The Biology of Stress
Stress kills by stealth. It turns our immune system down, aggravating the effects of many illnesses and delaying recovery. Stress produces too much of the hormone cortisol, which increases blood pressure, decreases bone strength and diminishes our memory. This makes us physically and mentally age more quickly. Stress also negatively affects our digestive system, sleep and sex drive. It increases inflammation putting us at greater risk of developing arthritis. Chronic stress is particularly dangerous because it recalibrates homeostasis (our body’s balanced state) upwards, keeping cortisol levels much higher than they should be over a long period of time.
A strong immune system is essential for maintaining good health over a long life. Conversely a weak immune system will result in increased health costs over our lifetime. With this in mind a number of medical institutions have recently been studying the effects of stress reduction and mindfulness training, verifying practices and quantifying results.
· The Center for Mindfulness in Medicine, Health Care, and Society University of Massachusetts website
· The Science and Clinical Applications of Meditation, from the 2005 Conference on Investigating the Mind (Washington DC). www.investigatingthemind.org
· Neuroplasticity: The Neuronal Substrates of Learning and Transformation, from the 2004 Mind & Life Institute Conference www.mindandlife.org
Using the same proven self management principles in these scientific studies we can all learn to physically relax and engage in life with a clear mind and broader perspectives. This has the dual effect of allowing both our body (immune system) and our mind to function much more efficiently.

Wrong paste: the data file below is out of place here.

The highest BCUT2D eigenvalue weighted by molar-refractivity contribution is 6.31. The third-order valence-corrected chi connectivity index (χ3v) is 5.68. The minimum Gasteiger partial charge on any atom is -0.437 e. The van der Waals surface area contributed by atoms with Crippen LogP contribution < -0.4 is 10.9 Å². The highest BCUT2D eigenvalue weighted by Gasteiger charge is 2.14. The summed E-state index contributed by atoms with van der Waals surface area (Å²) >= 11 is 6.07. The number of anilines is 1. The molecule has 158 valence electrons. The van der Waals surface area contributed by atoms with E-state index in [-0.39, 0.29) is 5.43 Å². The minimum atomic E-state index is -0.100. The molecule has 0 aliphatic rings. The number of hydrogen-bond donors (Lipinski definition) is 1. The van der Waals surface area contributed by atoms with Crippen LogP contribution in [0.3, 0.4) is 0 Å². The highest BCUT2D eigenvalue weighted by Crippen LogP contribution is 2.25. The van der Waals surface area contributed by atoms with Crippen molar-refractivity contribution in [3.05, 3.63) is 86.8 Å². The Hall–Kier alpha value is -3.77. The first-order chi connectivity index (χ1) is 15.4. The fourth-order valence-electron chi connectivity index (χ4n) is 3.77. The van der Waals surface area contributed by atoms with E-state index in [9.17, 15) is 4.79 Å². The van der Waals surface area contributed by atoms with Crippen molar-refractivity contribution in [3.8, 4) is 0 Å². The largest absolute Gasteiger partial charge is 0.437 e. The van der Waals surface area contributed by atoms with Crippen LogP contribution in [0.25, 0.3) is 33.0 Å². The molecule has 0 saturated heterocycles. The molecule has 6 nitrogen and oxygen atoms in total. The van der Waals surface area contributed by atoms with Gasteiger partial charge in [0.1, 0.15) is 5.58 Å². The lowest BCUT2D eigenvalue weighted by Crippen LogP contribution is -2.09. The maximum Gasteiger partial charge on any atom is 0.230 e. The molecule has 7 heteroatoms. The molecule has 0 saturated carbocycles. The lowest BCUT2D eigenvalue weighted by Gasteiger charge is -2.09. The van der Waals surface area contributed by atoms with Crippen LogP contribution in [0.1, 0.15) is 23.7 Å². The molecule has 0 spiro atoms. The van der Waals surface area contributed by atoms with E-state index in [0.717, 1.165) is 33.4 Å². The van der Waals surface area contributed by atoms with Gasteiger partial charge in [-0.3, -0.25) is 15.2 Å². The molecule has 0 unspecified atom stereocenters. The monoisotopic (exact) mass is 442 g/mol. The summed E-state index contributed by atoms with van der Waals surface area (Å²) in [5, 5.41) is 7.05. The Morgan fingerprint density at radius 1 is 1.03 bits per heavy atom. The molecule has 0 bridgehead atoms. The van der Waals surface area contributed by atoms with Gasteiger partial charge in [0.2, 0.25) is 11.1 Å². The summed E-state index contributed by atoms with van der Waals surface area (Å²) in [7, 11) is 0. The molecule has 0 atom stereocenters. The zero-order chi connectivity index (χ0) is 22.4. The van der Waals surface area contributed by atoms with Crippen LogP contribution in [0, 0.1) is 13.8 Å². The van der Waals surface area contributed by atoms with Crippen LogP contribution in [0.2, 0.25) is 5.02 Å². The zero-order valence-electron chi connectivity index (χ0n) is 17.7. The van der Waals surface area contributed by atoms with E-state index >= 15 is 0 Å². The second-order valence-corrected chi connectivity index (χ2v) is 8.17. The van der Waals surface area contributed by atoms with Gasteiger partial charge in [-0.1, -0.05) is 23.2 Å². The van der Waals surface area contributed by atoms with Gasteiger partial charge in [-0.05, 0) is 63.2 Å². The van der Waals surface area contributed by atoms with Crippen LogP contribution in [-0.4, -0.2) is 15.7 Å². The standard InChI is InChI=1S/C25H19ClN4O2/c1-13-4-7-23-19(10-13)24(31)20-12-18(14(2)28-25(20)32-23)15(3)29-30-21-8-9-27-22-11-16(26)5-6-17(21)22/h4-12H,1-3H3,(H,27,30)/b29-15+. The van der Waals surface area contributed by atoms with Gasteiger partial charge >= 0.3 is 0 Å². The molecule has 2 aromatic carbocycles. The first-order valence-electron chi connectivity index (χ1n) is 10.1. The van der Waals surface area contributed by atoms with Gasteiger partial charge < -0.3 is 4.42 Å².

Cultivating a Clear Mind
Stress causes us to feel less in control and often overwhelmed or distracted by a busy mind. Stress is as much about our perception of triggering events as it is about those events themselves. Particularly when we feel that we don’t have the physical, mental or emotional resources to cope with a situation. This can strain and even destroy relationships.
Cultivating a clear mind is a process of learning how to physically relax, and then focus a controlled attention toward the things we choose, turning down the influence of any distractions. With practice this enables us to formulate higher quality decisions, engage in greater creativity and improve our ability to learn new things. We can direct and manage our energy levels more productively on the things that we decide. Developing skills in attention and self awareness help build our capacity for emotional regulation, an important ability to thrive in demanding situations and be more engaging with the people we interact with.
Learn how to recognise and deal with stress. Develop a calm, clear and observant mind. Proactive Ageing will help you build practical skills that you can incorporate into daily life encompassing....
· Meta Cognition – thinking about thinking, thinking about feeling, and thinking about circumstance
· Objective Mindfulness – a more reflective perspective of your experience (become a witness to yourself)
· Subjective Mindfulness – richer subjective experiences of each moment and enhancing the fidelity of your five senses
· Meditation practices – develop skills in relaxation, attention, and self awareness
The skills underpinning these practices are likely to be some of the easiest that you are ever likely to learn. Starting with simple relaxation techniques and gradually reinforcing your proficiency with positive experiences. Proactive Ageing will teach you about the body’s biological processes of stress and relaxation. Then help you establish some core principles from which you can build on and personalise over time to better manage these processes for yourself. With practice many participants report tapping into regular blissful experiences.